The Apology

I have noticed that The Apology is a common theme in romance writing of all kinds: novels, movies, songs.  So I thought I would explore what it takes to write a great apology scene.

Context is the first big feature of a good apology.  Let’s just imagine it is a guy who is apologizing (another pattern I have noticed, and the context may explain why).  A good apology comes from the recognition that something of value has been damaged or broken and he has the power to fix it.  An apology given from a place of “I’m dogmeat and you don’t really understand how hard it is for me” never works for me.  I want to feel like the guy is on his game and steering the ship. Apologizing from a position of strength, a knowing what is ultimately important and that he has the power to fix it, is much better.  Receiving an apology should actually be enjoyable.

Once the guy is in the right frame of mind, there are four steps to a good apology. This comes from psychology and my own experience.  If he covers all the bases the woman (and every readers who is imagining she is her) will actually be glad the bad thing happened because it was a catalyst for this great event.

1. State what you did wrong.

“If I hurt you I’m sorry” is the opposite of accomplishing this step.  What are we talking about here?  Put it on the table.  “I never meant to hurt you” is a statement of self-protection.  Why would that be the big point in an apology?  Focus on the girl and what the experience was like for her.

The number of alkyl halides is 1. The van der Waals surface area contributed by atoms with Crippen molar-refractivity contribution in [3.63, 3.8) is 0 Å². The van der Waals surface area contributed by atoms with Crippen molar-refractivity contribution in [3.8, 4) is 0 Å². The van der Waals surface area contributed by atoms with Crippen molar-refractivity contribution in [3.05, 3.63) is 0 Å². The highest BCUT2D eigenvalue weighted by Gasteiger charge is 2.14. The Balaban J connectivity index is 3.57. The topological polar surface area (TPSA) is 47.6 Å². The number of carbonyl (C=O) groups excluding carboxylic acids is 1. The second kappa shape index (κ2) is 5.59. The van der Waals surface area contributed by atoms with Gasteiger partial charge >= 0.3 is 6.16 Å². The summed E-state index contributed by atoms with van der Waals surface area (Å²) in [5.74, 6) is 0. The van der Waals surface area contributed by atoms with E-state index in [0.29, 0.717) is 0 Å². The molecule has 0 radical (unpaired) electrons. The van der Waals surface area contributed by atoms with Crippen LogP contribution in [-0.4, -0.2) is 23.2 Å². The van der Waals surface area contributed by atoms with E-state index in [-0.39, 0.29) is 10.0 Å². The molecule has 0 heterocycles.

2. Fix the damage.

Whatever mess has been created, undo it.  If you humiliated her in front of other people, go to them and state that it was wrong and she deserves to be treated with respect.  If you broke something, get it repaired.  In whatever physical what you can, restore things to the way they were before the offending event occurred.

3. Give reasonable expectation there will be no repeat performance.

This could be signing up for AA is excessive drinking was the problem.  Reading a book, taking a course, talking to a friend, making a commitment to give up something of value if it ever happens again.  And then his word is his bond.  If a commitment is made and he doesn’t follow through, the girl has to accept the answer she is being given through his actions and find a safe place for herself.  Forgiveness shouldn’t happen until you know you are not vulnerable to the same damage again.  It is good to receive an apology and give a person you care about a second chance.  It is also good to receive what he is saying through his actions and take appropriate actions. When a character turns a blind eye to abusive behaviour she becomes unrelated-able (invented a word there) and sometimes less likable.

4. Ask what you can do to make it better.

Even when the damage is repaired physically, there is an emotional piece that still needs to be taken care of.  This is also where the girl has to decide what would it take for her to let go of her pain.  There is an imbalance between them and he is saying he is willing to do what it takes to bring that balance back.  She has to know not to make the price so high that she does damage in return.  The fact that he asks is a big message that what she feels matters to him. What she asks for is a visible expression of how strong her connection is to herself (is he going to have to make her feel better about herself of just better about the situation?) and what she sees as valuable in the relationship.  Be careful what you ask for takes on a whole new meaning here.